French unions respond to housing crisis

In France, activists hold a banner saying “A roof is a right”

According to the French housing alliance Right to Housing (DAL–Droit au Logement), cops are prepared to evict 30,000 families starting June 1. Some 130,000 families have been notified that they need to leave their homes immediately, while tens of thousands could have their electricity shut off any time after June 1. France has more than 300,000 homeless people out of a total population of around 67.4 million.

June 1 is when the winter’s suspension of evictions and shut-offs expires.

The General Confederation of Labor (CGT), along with Right to Housing, the feminist collective Fasti, formed to defend immigrant rights, and Paris d’Exil, an NGO focused on welcoming exiles, formed a coalition in March and called major demonstrations in 31 French cities under the slogan: “A roof is a right.” These demonstrations were coordinated with actions in other European countries and endorsed by many progressive unions, associations and political parties, including the Greens and the Communist Party of French Workers.

The CGT is the second-largest and oldest union in France, with a militant history of defending workers’ retirement rights and unemployment insurance, on the job, in the streets and in the political arena.

The program of this coalition is simple: decrease rents, increase investment in public housing and end evictions and removals. They point out that state assistance for lower-income individuals needs to increase and that officials who carry out an eviction are responsible for finding new housing for those evicted. In some cities they have set up large numbers of tents for the homeless.

The way the French government has responded to the COVID-19 pandemic sharply increased the profits of landlords and real estate investors.

The DAL and the CGT, through posts on their web pages and Facebook, managed to organize a number of small but significant demonstrations May 29 and 30 in Paris, as well as in Lille, Bordeaux, Lyon, Toulouse, Marseilles and other cities.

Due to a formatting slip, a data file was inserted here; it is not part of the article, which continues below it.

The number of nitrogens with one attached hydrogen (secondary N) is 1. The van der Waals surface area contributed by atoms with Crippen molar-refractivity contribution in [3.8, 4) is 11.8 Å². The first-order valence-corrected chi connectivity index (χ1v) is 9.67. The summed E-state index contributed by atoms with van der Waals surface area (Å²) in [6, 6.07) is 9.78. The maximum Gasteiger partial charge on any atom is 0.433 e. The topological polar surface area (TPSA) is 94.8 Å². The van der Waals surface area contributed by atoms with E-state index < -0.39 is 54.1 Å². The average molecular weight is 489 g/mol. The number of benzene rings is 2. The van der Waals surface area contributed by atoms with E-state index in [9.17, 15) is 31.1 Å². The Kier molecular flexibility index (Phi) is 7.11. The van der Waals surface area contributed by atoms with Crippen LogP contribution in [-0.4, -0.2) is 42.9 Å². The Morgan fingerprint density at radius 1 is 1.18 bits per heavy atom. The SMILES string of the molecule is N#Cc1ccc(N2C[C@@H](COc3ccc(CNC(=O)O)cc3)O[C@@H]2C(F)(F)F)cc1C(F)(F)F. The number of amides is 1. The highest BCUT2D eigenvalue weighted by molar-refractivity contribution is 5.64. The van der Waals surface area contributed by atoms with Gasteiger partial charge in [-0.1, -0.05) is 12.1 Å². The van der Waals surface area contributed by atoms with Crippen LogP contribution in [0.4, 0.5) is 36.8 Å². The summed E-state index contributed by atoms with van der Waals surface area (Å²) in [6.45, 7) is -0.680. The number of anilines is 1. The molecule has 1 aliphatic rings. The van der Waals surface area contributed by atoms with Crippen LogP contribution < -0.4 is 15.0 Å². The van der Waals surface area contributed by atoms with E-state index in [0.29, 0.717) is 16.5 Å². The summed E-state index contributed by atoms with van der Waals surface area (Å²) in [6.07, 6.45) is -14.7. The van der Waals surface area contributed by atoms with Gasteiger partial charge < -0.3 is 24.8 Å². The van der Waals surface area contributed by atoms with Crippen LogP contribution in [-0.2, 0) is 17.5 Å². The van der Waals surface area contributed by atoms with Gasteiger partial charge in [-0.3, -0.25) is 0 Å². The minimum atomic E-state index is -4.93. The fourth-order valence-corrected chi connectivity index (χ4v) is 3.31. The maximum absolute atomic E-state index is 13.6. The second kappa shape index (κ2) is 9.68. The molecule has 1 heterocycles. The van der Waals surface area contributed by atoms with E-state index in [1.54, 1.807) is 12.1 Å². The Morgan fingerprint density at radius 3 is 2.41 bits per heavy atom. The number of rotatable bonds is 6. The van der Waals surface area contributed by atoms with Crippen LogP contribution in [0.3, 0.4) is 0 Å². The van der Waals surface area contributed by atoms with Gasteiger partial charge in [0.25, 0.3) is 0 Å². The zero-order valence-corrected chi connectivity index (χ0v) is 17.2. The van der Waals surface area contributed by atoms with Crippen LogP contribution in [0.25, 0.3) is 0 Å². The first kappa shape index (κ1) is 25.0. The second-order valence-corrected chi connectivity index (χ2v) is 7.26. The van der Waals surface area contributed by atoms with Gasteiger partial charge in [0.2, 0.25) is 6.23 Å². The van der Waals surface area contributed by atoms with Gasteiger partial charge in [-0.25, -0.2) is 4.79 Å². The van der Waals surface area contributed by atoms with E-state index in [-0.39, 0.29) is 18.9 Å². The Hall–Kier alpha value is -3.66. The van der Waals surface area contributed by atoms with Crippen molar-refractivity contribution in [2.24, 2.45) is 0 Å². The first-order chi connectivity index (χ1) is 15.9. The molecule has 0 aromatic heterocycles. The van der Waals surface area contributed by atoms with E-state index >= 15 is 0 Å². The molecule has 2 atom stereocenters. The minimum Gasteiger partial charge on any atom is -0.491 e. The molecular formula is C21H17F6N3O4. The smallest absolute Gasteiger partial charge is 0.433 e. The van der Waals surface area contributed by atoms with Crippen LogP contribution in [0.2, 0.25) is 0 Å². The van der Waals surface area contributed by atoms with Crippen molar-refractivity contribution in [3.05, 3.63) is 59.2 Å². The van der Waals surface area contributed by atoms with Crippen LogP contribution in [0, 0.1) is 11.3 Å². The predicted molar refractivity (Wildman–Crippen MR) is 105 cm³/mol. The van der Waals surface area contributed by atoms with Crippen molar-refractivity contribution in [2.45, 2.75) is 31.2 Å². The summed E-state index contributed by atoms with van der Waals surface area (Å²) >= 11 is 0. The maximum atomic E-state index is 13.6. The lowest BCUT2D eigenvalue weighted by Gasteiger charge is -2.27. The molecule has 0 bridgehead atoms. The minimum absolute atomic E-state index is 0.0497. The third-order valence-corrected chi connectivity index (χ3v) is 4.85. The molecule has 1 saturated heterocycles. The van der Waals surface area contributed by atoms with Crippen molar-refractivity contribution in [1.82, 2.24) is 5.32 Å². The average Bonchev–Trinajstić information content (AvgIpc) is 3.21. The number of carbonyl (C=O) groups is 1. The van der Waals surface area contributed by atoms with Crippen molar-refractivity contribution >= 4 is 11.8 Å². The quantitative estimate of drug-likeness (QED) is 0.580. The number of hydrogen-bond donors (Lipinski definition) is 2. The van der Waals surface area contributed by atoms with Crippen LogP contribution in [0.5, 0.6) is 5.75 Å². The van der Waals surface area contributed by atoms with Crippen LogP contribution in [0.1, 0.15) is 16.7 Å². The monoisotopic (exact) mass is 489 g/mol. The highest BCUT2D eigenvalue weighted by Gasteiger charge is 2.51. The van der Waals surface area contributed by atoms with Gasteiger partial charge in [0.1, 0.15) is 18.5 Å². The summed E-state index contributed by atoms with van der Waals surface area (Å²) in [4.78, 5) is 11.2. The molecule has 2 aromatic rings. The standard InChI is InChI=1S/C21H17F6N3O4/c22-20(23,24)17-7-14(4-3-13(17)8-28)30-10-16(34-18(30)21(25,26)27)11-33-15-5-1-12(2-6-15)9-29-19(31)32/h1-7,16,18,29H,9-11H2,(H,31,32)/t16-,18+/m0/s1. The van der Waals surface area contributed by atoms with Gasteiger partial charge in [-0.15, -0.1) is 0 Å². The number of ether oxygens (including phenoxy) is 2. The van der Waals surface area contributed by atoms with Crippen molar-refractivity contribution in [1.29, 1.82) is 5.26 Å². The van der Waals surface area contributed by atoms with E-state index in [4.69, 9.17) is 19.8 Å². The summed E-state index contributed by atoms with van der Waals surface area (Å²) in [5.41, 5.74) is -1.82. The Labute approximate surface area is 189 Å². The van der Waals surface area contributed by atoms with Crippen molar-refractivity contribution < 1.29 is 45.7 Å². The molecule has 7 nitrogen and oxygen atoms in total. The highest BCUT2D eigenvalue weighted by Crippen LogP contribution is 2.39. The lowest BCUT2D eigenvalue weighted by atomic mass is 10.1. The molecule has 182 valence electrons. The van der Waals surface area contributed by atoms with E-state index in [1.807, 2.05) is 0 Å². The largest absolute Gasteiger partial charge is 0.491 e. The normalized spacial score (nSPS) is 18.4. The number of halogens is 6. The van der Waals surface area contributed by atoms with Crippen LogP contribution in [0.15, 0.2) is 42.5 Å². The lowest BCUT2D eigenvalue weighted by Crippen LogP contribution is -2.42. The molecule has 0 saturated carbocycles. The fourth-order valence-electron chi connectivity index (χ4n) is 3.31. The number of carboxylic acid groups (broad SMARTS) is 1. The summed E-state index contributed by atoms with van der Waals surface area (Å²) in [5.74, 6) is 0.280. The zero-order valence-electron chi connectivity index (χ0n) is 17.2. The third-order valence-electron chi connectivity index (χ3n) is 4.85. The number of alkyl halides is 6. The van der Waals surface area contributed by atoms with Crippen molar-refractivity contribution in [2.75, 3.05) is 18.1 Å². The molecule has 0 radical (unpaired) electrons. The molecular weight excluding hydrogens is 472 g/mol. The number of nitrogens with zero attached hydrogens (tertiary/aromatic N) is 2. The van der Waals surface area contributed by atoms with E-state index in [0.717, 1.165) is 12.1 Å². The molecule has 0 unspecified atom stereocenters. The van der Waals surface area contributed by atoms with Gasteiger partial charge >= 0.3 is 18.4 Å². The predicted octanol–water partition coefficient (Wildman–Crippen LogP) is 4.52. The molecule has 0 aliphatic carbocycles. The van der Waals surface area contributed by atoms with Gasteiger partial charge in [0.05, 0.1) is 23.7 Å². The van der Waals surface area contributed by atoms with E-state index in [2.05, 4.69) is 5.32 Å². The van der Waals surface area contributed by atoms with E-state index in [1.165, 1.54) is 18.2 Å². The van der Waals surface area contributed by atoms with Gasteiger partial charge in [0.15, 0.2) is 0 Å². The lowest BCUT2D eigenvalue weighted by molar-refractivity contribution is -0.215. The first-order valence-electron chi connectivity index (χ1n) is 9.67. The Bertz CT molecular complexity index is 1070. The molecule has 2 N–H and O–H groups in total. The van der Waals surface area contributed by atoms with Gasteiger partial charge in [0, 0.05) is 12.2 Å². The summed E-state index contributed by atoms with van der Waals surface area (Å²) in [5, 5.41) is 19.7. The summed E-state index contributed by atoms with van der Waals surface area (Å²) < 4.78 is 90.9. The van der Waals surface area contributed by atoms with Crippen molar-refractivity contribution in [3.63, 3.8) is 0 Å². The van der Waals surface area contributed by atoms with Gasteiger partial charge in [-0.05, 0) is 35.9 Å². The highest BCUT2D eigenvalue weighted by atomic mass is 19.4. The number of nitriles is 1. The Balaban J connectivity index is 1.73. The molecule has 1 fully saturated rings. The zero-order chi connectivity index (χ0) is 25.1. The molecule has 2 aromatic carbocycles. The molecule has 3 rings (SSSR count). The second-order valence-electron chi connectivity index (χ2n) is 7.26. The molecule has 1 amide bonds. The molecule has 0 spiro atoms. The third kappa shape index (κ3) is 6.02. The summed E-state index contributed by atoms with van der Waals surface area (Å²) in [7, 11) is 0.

While French politics places a great deal of emphasis on protests, demonstrations and marches, the elections — especially for president — are also important. The next French presidential election is still 11 months away, tentatively scheduled for April 23, 2022, and the housing crisis is going to be a major issue.

Even France’s far-right party, the National Rally (RN, Rassemblement National), has declared the housing crisis a major problem for France. Its proposed solution takes up nearly nine pages and contains a lot of tweaks — such as making the purchase of real estate cheaper and providing low-cost loans to young people, encouraging them to buy public housing — which would give the public housing authorities the capital to produce more public housing. The RN proposals exclude non-French residents.

The RN and some voices in the corporate English-language media elsewhere, like the New York Times and BBC, are predicting that the RN could win in next year’s election, that it could break through the barrier erected by France’s two rounds of voting. But to get to the second round, this far-right party would have to do better than the French left.

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